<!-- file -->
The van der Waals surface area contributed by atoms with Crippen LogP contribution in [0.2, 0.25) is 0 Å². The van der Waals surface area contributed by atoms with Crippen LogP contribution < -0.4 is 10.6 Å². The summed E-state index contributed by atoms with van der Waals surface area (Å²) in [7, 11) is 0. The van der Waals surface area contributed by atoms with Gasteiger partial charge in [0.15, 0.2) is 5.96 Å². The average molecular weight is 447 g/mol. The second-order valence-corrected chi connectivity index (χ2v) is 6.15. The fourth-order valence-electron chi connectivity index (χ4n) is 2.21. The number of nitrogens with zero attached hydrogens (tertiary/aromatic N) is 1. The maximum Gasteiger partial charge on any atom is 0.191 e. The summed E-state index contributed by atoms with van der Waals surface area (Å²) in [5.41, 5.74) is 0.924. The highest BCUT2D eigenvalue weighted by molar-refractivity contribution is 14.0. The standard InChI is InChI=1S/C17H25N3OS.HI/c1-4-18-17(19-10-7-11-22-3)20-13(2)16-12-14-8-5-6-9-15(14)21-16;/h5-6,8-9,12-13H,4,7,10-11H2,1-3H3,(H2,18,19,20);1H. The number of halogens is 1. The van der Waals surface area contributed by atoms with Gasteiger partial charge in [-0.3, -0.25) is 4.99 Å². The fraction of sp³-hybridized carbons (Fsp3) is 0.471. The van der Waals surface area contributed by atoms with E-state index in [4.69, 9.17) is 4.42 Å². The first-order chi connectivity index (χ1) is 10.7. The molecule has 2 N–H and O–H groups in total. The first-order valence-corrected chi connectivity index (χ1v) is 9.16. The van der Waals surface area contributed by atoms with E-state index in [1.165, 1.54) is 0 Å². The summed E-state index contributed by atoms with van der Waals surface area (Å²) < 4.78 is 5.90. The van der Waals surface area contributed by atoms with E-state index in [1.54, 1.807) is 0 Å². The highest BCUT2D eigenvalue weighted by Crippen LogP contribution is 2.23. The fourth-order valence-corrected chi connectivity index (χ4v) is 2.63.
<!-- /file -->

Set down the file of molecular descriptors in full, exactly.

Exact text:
The van der Waals surface area contributed by atoms with Crippen LogP contribution in [0.2, 0.25) is 0 Å². The van der Waals surface area contributed by atoms with Crippen LogP contribution < -0.4 is 10.6 Å². The summed E-state index contributed by atoms with van der Waals surface area (Å²) in [7, 11) is 0. The van der Waals surface area contributed by atoms with Gasteiger partial charge in [0.15, 0.2) is 5.96 Å². The average molecular weight is 447 g/mol. The second-order valence-corrected chi connectivity index (χ2v) is 6.15. The fourth-order valence-electron chi connectivity index (χ4n) is 2.21. The number of nitrogens with zero attached hydrogens (tertiary/aromatic N) is 1. The maximum Gasteiger partial charge on any atom is 0.191 e. The summed E-state index contributed by atoms with van der Waals surface area (Å²) in [5.41, 5.74) is 0.924. The highest BCUT2D eigenvalue weighted by molar-refractivity contribution is 14.0. The standard InChI is InChI=1S/C17H25N3OS.HI/c1-4-18-17(19-10-7-11-22-3)20-13(2)16-12-14-8-5-6-9-15(14)21-16;/h5-6,8-9,12-13H,4,7,10-11H2,1-3H3,(H2,18,19,20);1H. The number of halogens is 1. The van der Waals surface area contributed by atoms with Gasteiger partial charge in [-0.3, -0.25) is 4.99 Å². The fraction of sp³-hybridized carbons (Fsp3) is 0.471. The van der Waals surface area contributed by atoms with E-state index in [4.69, 9.17) is 4.42 Å². The first-order chi connectivity index (χ1) is 10.7. The molecule has 2 N–H and O–H groups in total. The first-order valence-corrected chi connectivity index (χ1v) is 9.16. The van der Waals surface area contributed by atoms with E-state index in [1.165, 1.54) is 0 Å². The summed E-state index contributed by atoms with van der Waals surface area (Å²) < 4.78 is 5.90. The van der Waals surface area contributed by atoms with E-state index in [1.54, 1.807) is 0 Å². The highest BCUT2D eigenvalue weighted by Crippen LogP contribution is 2.23. The fourth-order valence-corrected chi connectivity index (χ4v) is 2.63.